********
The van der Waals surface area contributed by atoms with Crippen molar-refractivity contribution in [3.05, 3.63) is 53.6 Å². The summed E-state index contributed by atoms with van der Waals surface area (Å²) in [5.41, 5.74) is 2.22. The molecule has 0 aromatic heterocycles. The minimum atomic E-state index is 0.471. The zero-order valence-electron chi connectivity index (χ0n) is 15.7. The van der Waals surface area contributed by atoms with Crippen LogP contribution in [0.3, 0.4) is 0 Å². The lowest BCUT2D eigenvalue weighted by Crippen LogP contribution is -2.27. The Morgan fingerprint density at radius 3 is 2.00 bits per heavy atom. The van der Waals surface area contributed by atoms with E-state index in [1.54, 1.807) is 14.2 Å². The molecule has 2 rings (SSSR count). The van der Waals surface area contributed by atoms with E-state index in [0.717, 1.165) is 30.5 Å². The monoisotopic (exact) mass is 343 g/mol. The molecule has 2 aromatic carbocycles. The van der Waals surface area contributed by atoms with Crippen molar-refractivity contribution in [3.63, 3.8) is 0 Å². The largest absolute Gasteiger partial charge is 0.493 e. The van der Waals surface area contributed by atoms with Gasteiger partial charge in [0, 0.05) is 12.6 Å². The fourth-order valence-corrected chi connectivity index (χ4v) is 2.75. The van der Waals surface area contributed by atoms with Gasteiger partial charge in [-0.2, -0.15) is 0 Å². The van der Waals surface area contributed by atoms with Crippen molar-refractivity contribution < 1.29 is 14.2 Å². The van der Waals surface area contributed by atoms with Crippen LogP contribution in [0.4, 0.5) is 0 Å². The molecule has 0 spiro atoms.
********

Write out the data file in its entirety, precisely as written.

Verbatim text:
The van der Waals surface area contributed by atoms with Crippen molar-refractivity contribution in [3.05, 3.63) is 53.6 Å². The summed E-state index contributed by atoms with van der Waals surface area (Å²) in [5.41, 5.74) is 2.22. The molecule has 0 aromatic heterocycles. The minimum atomic E-state index is 0.471. The zero-order valence-electron chi connectivity index (χ0n) is 15.7. The van der Waals surface area contributed by atoms with Crippen LogP contribution in [0.3, 0.4) is 0 Å². The lowest BCUT2D eigenvalue weighted by Crippen LogP contribution is -2.27. The Morgan fingerprint density at radius 3 is 2.00 bits per heavy atom. The van der Waals surface area contributed by atoms with E-state index in [1.54, 1.807) is 14.2 Å². The molecule has 2 rings (SSSR count). The van der Waals surface area contributed by atoms with E-state index in [0.717, 1.165) is 30.5 Å². The monoisotopic (exact) mass is 343 g/mol. The molecule has 2 aromatic carbocycles. The van der Waals surface area contributed by atoms with Crippen molar-refractivity contribution in [3.63, 3.8) is 0 Å². The largest absolute Gasteiger partial charge is 0.493 e. The van der Waals surface area contributed by atoms with Gasteiger partial charge in [0, 0.05) is 12.6 Å². The fourth-order valence-corrected chi connectivity index (χ4v) is 2.75. The van der Waals surface area contributed by atoms with Gasteiger partial charge in [-0.2, -0.15) is 0 Å². The van der Waals surface area contributed by atoms with Crippen molar-refractivity contribution < 1.29 is 14.2 Å². The van der Waals surface area contributed by atoms with Crippen LogP contribution in [0.4, 0.5) is 0 Å². The molecule has 0 spiro atoms.